Details

Career Development International, vol. 23 no. 5
Type: Research Article
ISSN: 1362-0436

Keywords

Article
Publication date: 5 December 2019

William E. Donald, Yehuda Baruch and Melanie J. Ashleigh

The purpose of this paper is to conceptually articulate the differing needs of graduates and graduate employers, which can be competing or complementary in nature. Drawing from…

1411

Abstract

Purpose

The purpose of this paper is to conceptually articulate the differing needs of graduates and graduate employers, which can be competing or complementary in nature. Drawing from theoretical frameworks of career ecosystems and the new psychological contract, a set of propositions are presented using three themes: career management, development of talent and technological change.

Design/methodology/approach

A conceptual design offering a conceptual model through adopting the career ecosystem and new psychological contract as a framework.

Findings

These propositions offer a new conceptual model, which provides a practical contribution by articulating sustainability of graduates’ careers through employability at the graduate level and competitive advantage at the employer level.

Originality/value

The paper offers important contributions to theory by connecting career management and vocational career literature through acknowledging shared constructs of life-long learning and sustainable employability for graduates. These two streams are often developed in parallel, thus this paper helps to bridge the gaps in respective research agendas. This paper therefore has the originality of helping to advance the fields of career theory and sustainable human resource management.

Details

Career Development International, vol. 25 no. 2
Type: Research Article
ISSN: 1362-0436

Keywords

Article
Publication date: 30 May 2019

Sarah Leidner, Denise Baden and Melanie J. Ashleigh

The purpose of this paper is to explore how Green (environmental) Human Resource Management (GHRM) policies can elicit green employee behaviours. This study explores the role of…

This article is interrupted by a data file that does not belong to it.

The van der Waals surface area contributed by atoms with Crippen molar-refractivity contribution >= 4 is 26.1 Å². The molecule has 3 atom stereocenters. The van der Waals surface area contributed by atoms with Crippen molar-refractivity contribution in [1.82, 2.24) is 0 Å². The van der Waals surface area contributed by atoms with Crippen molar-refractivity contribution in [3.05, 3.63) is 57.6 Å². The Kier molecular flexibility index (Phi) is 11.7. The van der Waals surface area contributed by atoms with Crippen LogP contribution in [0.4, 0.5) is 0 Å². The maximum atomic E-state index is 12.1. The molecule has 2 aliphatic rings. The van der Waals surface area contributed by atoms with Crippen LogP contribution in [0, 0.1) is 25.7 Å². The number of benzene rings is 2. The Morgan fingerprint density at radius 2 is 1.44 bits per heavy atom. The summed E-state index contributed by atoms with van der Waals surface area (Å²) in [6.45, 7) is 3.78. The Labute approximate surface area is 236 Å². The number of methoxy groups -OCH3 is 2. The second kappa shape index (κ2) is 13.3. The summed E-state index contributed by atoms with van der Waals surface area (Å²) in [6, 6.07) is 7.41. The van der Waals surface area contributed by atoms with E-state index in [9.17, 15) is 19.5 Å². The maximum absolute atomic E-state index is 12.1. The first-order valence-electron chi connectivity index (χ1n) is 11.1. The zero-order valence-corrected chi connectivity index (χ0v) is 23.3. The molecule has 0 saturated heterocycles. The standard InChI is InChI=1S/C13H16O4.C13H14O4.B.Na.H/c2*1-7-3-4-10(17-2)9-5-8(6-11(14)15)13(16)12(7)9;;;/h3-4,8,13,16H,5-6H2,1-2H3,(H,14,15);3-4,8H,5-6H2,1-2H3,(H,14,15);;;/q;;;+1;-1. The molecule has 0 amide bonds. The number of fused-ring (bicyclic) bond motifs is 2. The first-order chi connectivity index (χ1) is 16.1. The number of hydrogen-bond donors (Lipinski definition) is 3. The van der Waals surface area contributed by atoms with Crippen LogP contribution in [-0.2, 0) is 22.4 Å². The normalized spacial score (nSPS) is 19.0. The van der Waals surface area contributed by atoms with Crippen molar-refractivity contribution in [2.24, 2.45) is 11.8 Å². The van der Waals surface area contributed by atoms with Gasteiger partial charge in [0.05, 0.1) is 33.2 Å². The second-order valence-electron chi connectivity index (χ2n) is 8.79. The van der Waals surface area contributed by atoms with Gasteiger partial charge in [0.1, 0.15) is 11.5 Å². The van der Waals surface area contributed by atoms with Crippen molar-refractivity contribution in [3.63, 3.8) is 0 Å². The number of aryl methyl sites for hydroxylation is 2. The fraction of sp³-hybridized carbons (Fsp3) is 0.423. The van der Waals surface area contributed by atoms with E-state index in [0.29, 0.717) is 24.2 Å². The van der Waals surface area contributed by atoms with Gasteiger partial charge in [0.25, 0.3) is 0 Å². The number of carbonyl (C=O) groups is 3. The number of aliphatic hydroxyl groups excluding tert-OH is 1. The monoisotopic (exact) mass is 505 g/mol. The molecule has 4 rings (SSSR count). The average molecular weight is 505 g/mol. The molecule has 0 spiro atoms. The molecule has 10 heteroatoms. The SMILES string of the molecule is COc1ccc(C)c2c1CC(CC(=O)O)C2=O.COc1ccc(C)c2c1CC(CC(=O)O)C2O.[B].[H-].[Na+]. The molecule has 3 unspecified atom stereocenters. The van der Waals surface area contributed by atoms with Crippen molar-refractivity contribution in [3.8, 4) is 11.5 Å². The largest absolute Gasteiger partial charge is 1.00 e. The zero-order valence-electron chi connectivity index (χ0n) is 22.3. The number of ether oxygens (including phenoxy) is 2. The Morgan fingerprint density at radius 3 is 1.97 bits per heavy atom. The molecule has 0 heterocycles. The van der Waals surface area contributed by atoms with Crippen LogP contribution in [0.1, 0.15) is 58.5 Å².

2054

Abstract

Purpose

The purpose of this paper is to explore how Green (environmental) Human Resource Management (GHRM) policies can elicit green employee behaviours. This study explores the role of sustainability advocates, who are leaders and managers in pursuit of their firm’s environmental agenda, in the design and delivery of GHRM policies, communication, recruitment and selection, environmental training, rewards and incentives.

Design/methodology/approach

In this qualitative study, eighteen semi-structured interviews with sustainability advocates in European firms were conducted and analysed.

Findings

GHRM practices are not in themselves peripheral, intermediate or embedded, but shaped by contextual situations. Sustainability advocates’ intentions do not seem to match GHRM policy design, i.e. they try to elicit value-based behaviours by using self-interest-based approaches, leading to misalignments between the attitudes and behaviours policies attempt to elicit, and the type of behaviours they elicit in practice.

Research limitations/implications

This study explores GHRM practice implementation experienced by leaders and managers. Further research on the role of the HR function and recipients of GHRM is needed.

Practical implications

Practitioners need to be aware that organisational incentives (GHRM policies) that reflect self-interest can lead to self-interest-based behaviour and may be short-lived. A careful consideration of contextual factors will inform the selection of suitable GHRM policies. Environmental training completion rates seem an unsuitable metric for senior management bonuses.

Originality/value

This paper investigates the design and implementation stage of GHRM, leading to an identification of GHRM policies as peripheral, intermediate or embedded. This creates an in-depth knowledge on the efficacy of GHRM policies and their relation to the environment.

Details

Personnel Review, vol. 48 no. 5
Type: Research Article
ISSN: 0048-3486

Keywords

Content available
Book part
Publication date: 2 August 2023

Abstract

Details

The Emerald International Handbook of Feminist Perspectives on Women’s Acts of Violence
Type: Book
ISBN: 978-1-80382-255-6

Content available
Article
Publication date: 1 March 2013

Fiona Lettice

325

Abstract